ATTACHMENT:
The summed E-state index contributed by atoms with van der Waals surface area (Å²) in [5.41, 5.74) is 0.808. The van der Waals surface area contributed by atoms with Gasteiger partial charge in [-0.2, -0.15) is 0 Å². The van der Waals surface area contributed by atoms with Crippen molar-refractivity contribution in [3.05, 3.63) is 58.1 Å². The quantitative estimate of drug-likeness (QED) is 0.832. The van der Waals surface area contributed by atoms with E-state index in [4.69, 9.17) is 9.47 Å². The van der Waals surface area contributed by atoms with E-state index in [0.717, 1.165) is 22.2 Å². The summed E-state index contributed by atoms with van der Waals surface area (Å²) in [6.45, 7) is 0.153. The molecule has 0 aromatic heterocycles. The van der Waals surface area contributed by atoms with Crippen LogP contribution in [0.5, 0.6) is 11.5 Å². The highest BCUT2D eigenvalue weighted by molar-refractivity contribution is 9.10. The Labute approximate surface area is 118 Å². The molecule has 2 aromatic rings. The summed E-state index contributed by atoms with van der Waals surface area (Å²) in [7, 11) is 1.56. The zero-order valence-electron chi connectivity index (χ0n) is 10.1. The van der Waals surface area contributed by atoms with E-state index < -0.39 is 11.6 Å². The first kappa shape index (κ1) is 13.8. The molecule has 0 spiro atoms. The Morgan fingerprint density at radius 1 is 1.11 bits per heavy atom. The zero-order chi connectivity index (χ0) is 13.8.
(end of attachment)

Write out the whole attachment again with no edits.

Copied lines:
The summed E-state index contributed by atoms with van der Waals surface area (Å²) in [5.41, 5.74) is 0.808. The van der Waals surface area contributed by atoms with Gasteiger partial charge in [-0.2, -0.15) is 0 Å². The van der Waals surface area contributed by atoms with Crippen molar-refractivity contribution in [3.05, 3.63) is 58.1 Å². The quantitative estimate of drug-likeness (QED) is 0.832. The van der Waals surface area contributed by atoms with E-state index in [4.69, 9.17) is 9.47 Å². The van der Waals surface area contributed by atoms with E-state index in [0.717, 1.165) is 22.2 Å². The summed E-state index contributed by atoms with van der Waals surface area (Å²) in [6.45, 7) is 0.153. The molecule has 0 aromatic heterocycles. The van der Waals surface area contributed by atoms with Crippen LogP contribution in [0.5, 0.6) is 11.5 Å². The highest BCUT2D eigenvalue weighted by molar-refractivity contribution is 9.10. The Labute approximate surface area is 118 Å². The molecule has 2 aromatic rings. The summed E-state index contributed by atoms with van der Waals surface area (Å²) in [7, 11) is 1.56. The zero-order valence-electron chi connectivity index (χ0n) is 10.1. The van der Waals surface area contributed by atoms with E-state index < -0.39 is 11.6 Å². The first kappa shape index (κ1) is 13.8. The molecule has 0 spiro atoms. The Morgan fingerprint density at radius 1 is 1.11 bits per heavy atom. The zero-order chi connectivity index (χ0) is 13.8.